HEALTH / Common Complaints: Jet lag

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The Independent Culture
THIS SUMMER most travel companies are offering lots of last-minute bargains, some to exotic locations in unfamiliar places. People may, indeed, find that they have booked to go somewhere with only a hazy idea of its geographical location. The travel agent will readily say something about the weather to be expected - usually unremitting sunshine and warm water - but may be less willing to offer information about drawbacks. One important factor for the holiday traveller, who is unlikely to be spending more than two weeks away, is jet lag.

Anyone aged 60 or more will remember the surprise with which people discovered that travel by jet had disadvantages. Until the 1950s, intercontinental travel was a slow business: crossing the Atlantic by even the fastest of the great passenger liners took four or five days, with the ship's clock being put back one hour each day. Flying to Australia involved several overnight stops. Jet aircraft transformed schedules, enabling executives to leave London at breakfast time and arrive in New York or Boston in time for lunch while colleagues at home were catching the evening train home. Soon, however, these travellers began to find that this rapid transition upset their bodies and their minds. For the first few days after arrival, not only does the body want to sleep at its normal bedtime; it wants to eat at home mealtimes, empty its bowel and bladder at the usual times, and do its thinking while the sun is out at home - not in the middle of the night.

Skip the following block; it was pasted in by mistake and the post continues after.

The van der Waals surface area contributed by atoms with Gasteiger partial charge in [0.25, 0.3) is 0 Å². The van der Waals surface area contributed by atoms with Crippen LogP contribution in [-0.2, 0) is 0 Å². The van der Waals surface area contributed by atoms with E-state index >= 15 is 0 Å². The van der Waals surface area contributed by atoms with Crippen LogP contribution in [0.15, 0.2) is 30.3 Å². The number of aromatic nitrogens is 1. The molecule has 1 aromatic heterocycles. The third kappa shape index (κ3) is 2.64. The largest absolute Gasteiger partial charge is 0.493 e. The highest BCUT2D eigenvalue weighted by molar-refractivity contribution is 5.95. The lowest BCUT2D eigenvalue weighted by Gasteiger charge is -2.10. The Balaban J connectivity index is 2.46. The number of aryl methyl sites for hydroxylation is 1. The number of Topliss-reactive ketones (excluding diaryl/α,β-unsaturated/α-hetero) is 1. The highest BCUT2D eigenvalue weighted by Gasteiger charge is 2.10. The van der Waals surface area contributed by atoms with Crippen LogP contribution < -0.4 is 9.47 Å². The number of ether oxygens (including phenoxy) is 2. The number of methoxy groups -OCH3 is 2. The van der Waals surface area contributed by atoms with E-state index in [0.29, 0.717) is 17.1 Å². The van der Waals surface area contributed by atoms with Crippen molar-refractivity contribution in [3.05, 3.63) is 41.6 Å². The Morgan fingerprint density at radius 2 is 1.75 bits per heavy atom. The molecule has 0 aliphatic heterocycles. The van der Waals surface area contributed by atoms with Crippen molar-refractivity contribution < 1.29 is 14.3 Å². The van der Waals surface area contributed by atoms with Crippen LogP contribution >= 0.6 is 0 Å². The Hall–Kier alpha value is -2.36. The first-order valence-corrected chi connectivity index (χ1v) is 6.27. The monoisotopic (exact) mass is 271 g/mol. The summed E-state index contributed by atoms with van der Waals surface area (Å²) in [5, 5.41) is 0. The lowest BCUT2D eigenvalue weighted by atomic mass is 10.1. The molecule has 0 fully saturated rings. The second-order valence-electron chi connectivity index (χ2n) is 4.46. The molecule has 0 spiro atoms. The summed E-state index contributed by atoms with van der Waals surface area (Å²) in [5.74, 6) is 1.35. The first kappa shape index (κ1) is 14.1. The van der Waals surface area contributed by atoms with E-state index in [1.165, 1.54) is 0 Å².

The severity of the symptoms of jet lag depends on location, not on distance. Someone who flies from London to Cape Town may cover twice the distance of a trip to the United States, but Cape Town is only two hours away on the international clock, whereas the Caribbean and Florida are five or six hours off. Most of us can adjust with little difficulty to a shift of two hours; but anything over five becomes more uncomfortable. Travel eastwards, when the day of travel is shortened, seems to be more upsetting than in the opposite direction. This may need to be taken into account when choosing a holiday destination.

People vary enormously in the extent to which jet lag upsets them. Those who need little sleep seem to do better than those who need their eight or nine hours every night. Standard advice is to reset your watch and to try to eat, sleep and socialise at local times from day one. If possible, bank some sleep before travelling and sleep on the plane. Alcohol makes things worse - few experienced travellers drink much on cross-

Atlantic flights. Research workers have established that a brain hormone, melatonin, helps the readjustment process, but attempts to use this hormone as a treatment to hasten adjustment have proved disappointing.

What does seem to help is exposure to sunlight. Having arrived at your destination, spend as many of the daylight hours as possible out of doors, and awake - sleeping on the beach is no good. If your idea of a good holiday is sleepy sunbathing by day (medically inadvisable because of the harmful effects of strong sun on the skin) and lots of activity at night, choose your location with care. Pick one within two or at most three time zones of Greenwich and jet lag will be no problem.

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